Lecture Notes - Scalp, Cranial Cavity, Meninges & Brain

The streaming video of the 2004-5 lab overview is available on the web (password protected).
The computer presentation used by Dr. Brzezinski in lecture is available on the web (password protected). You can also download the PowerPoint presentation to print or review.

Skin: hair, sweat and sebaceous glands, abundant blood supply.

Connective tissue: dense, rich in blood and nerve supply.

Aponeurosis(epicranial): occipitofrontalis muscle; important in scalp lacerations.

Loose areolar tissue: "dangerous area of the scalp"; emissary veins.

Pericranium: dense; cephalohematoma

Scalp vessels: external and internal carotid arteries.
Scalp nerves: Trigeminal (CN V) and C2-3.
Calvaria (cranial vault): emissary foramina
Skull base: anterior, middle and posterior cranial fossae: fractures
Cranial meninges:
Dura mater: (external and internal layers), sensitive to pain; epidural / subdural hematoma; falx cerebri; tentorium cerebelli; falx cerebelli; venous sinuses.
Arachnoid mater: cerebrospinal fluid (CSF); subarachnoid bleeding.
Pia mater: closely applied to brain tissue.
Cranial Nerves:
IOlfactorycribriform plate of ethmoidsmell
IIOpticoptic canalvision
IIIOculomotorsuperior orbital fissureeye muscles
IVTrochlearsuperior orbital fissureeye muscles
VTrigeminal(1) Ophthalmic: superior orbital fissure; (2) Maxillary: foramen rotundum; (3) mandibular: foramen ovaleface sensation & mastication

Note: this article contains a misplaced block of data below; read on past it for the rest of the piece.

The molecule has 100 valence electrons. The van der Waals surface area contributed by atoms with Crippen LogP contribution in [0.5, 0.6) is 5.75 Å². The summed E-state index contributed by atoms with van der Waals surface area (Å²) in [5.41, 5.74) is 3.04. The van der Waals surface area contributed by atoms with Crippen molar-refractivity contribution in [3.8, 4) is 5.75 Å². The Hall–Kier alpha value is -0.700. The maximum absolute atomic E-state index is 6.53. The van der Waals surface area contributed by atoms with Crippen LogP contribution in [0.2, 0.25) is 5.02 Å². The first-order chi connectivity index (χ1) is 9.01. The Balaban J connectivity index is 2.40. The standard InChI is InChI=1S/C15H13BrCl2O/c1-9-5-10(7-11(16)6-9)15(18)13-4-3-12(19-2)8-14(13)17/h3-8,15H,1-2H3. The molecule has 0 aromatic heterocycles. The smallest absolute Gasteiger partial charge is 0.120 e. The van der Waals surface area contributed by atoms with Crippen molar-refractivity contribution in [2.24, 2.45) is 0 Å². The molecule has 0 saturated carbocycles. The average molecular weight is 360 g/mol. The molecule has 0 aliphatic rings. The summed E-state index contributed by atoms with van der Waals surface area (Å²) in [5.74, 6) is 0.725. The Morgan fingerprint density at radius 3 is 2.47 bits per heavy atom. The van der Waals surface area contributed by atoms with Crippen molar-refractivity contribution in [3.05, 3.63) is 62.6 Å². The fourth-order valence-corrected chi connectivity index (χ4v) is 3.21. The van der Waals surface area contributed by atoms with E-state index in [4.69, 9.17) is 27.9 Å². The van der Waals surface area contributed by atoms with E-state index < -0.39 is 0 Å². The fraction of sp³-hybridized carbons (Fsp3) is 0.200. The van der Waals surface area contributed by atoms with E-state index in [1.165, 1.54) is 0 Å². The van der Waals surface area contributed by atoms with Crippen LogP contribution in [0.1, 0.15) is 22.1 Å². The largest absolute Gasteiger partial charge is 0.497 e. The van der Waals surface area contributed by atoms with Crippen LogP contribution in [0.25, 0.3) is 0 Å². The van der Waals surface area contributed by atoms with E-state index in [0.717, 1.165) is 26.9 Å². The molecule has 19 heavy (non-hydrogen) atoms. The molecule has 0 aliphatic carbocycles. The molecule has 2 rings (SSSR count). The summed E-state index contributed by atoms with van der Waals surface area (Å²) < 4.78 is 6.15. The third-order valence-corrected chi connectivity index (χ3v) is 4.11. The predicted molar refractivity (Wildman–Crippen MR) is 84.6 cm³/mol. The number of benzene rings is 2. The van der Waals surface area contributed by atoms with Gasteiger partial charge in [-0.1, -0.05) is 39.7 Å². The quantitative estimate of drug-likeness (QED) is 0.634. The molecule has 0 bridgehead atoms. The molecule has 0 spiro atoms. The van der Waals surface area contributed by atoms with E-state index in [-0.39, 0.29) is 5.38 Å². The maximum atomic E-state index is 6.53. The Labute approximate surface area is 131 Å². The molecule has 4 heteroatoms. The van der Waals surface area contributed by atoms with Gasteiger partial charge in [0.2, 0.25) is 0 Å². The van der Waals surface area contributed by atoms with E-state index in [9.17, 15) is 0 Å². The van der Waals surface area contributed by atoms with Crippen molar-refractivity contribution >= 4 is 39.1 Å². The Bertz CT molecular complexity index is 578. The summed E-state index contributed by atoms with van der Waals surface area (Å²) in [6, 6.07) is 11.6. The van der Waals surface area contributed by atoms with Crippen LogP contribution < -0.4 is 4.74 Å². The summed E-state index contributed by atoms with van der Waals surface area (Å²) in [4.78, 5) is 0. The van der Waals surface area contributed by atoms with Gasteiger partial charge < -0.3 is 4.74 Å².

VIAbducentsuperior orbital fissureeye muscles
VIIFacialinternal acoustic meatusface muscles; salivary & lacrimal glands
VIIIVestibulocochlearinternal acoustic meatushearing & balance
IXGlossopharyngealjugular canal (foramen)pharynx; tongue & parotid gland
XVagusjugular canalpharynx, larynx & viscera
XIAccessoryjugular canalneck muscles (Trapezius/sternocleidomastoid)
XIIHypoglossalhypoglossal canaltongue muscles
Venous Sinuses:
Superior sagittal sinus: arachnoid granulation; superior cerebral veins; subdural hematoma
Inferior sagittal sinus
Sinus rectus: great cerebral vein
Confluens of sinuses
Transverse sinus: inferior cerebral veins
Sigmoid sinus: internal jugular vein
Occipital sinus
Superior and Inferior petrosal sinuses
Cavernous sinus: Ophthalmic and middle cerebral veins; the III, IV, V1, V2 are in its lateral wall and contains VI, and internal carotid artery. Cavernous sinus thrombosis
Cerebrum: 2 cerebral hemispheres; lobes: frontal, parietal, occipital, temporal, and insular
Diencephalon: Thalamus and hypothalamus
Brainstem: last 10 cranial nerves attached to it; midbrain (III, IV), pons (V, VI, VII, VIII), and medulla oblongata (IX, X, XI, XII)
Cerebellum: 2 cerebellar hemispheres
Ventricles & CSF:
2 Lateral ventricles: cerebral hemispheres
Third ventricle: in diencephalon
Cerebral Acqueduct (of Sylvius) & Fourth ventricle: in brain stem
Subarachnoid space: CSF: 100-120 ml
Vertebral & basilar
Internal carotid
Circle of Willis: subarachnoid bleeding